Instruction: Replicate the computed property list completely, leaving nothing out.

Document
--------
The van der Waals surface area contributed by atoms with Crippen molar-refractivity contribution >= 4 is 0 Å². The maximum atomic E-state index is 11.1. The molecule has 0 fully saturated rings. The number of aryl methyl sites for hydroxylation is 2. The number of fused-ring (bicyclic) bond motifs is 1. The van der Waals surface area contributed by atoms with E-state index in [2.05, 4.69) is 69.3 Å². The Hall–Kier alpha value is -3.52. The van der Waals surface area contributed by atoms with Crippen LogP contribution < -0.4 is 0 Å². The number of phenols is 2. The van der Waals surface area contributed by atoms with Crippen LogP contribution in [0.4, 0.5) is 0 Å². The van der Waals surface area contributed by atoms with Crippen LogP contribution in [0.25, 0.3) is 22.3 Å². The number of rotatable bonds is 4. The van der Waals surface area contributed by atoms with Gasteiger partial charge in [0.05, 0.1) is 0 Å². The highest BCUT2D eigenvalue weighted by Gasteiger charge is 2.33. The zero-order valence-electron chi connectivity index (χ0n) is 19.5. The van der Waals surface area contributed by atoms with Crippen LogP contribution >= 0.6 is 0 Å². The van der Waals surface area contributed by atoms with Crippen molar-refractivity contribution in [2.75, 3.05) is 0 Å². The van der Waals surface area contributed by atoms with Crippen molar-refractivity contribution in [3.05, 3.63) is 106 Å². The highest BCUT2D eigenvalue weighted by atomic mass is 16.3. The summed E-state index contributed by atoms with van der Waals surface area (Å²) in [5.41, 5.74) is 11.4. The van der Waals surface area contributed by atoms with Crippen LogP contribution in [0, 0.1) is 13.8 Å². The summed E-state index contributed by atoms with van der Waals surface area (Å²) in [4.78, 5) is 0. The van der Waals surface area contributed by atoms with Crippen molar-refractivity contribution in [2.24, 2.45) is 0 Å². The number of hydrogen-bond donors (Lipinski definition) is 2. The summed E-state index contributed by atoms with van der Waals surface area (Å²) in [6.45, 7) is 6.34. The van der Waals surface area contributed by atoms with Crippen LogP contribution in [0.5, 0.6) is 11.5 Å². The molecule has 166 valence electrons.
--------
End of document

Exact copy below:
The van der Waals surface area contributed by atoms with Crippen molar-refractivity contribution >= 4 is 0 Å². The maximum atomic E-state index is 11.1. The molecule has 0 fully saturated rings. The number of aryl methyl sites for hydroxylation is 2. The number of fused-ring (bicyclic) bond motifs is 1. The van der Waals surface area contributed by atoms with E-state index in [2.05, 4.69) is 69.3 Å². The Hall–Kier alpha value is -3.52. The van der Waals surface area contributed by atoms with Crippen LogP contribution < -0.4 is 0 Å². The number of phenols is 2. The van der Waals surface area contributed by atoms with Crippen LogP contribution in [0.4, 0.5) is 0 Å². The van der Waals surface area contributed by atoms with Crippen LogP contribution in [0.25, 0.3) is 22.3 Å². The number of rotatable bonds is 4. The van der Waals surface area contributed by atoms with Gasteiger partial charge in [0.05, 0.1) is 0 Å². The highest BCUT2D eigenvalue weighted by Gasteiger charge is 2.33. The zero-order valence-electron chi connectivity index (χ0n) is 19.5. The van der Waals surface area contributed by atoms with Crippen LogP contribution >= 0.6 is 0 Å². The van der Waals surface area contributed by atoms with Crippen molar-refractivity contribution in [2.75, 3.05) is 0 Å². The van der Waals surface area contributed by atoms with Crippen molar-refractivity contribution in [3.05, 3.63) is 106 Å². The highest BCUT2D eigenvalue weighted by atomic mass is 16.3. The summed E-state index contributed by atoms with van der Waals surface area (Å²) in [5.41, 5.74) is 11.4. The van der Waals surface area contributed by atoms with Crippen LogP contribution in [0, 0.1) is 13.8 Å². The summed E-state index contributed by atoms with van der Waals surface area (Å²) in [4.78, 5) is 0. The van der Waals surface area contributed by atoms with Crippen molar-refractivity contribution in [2.24, 2.45) is 0 Å². The number of hydrogen-bond donors (Lipinski definition) is 2. The summed E-state index contributed by atoms with van der Waals surface area (Å²) in [6.45, 7) is 6.34. The van der Waals surface area contributed by atoms with Crippen LogP contribution in [0.5, 0.6) is 11.5 Å². The molecule has 166 valence electrons.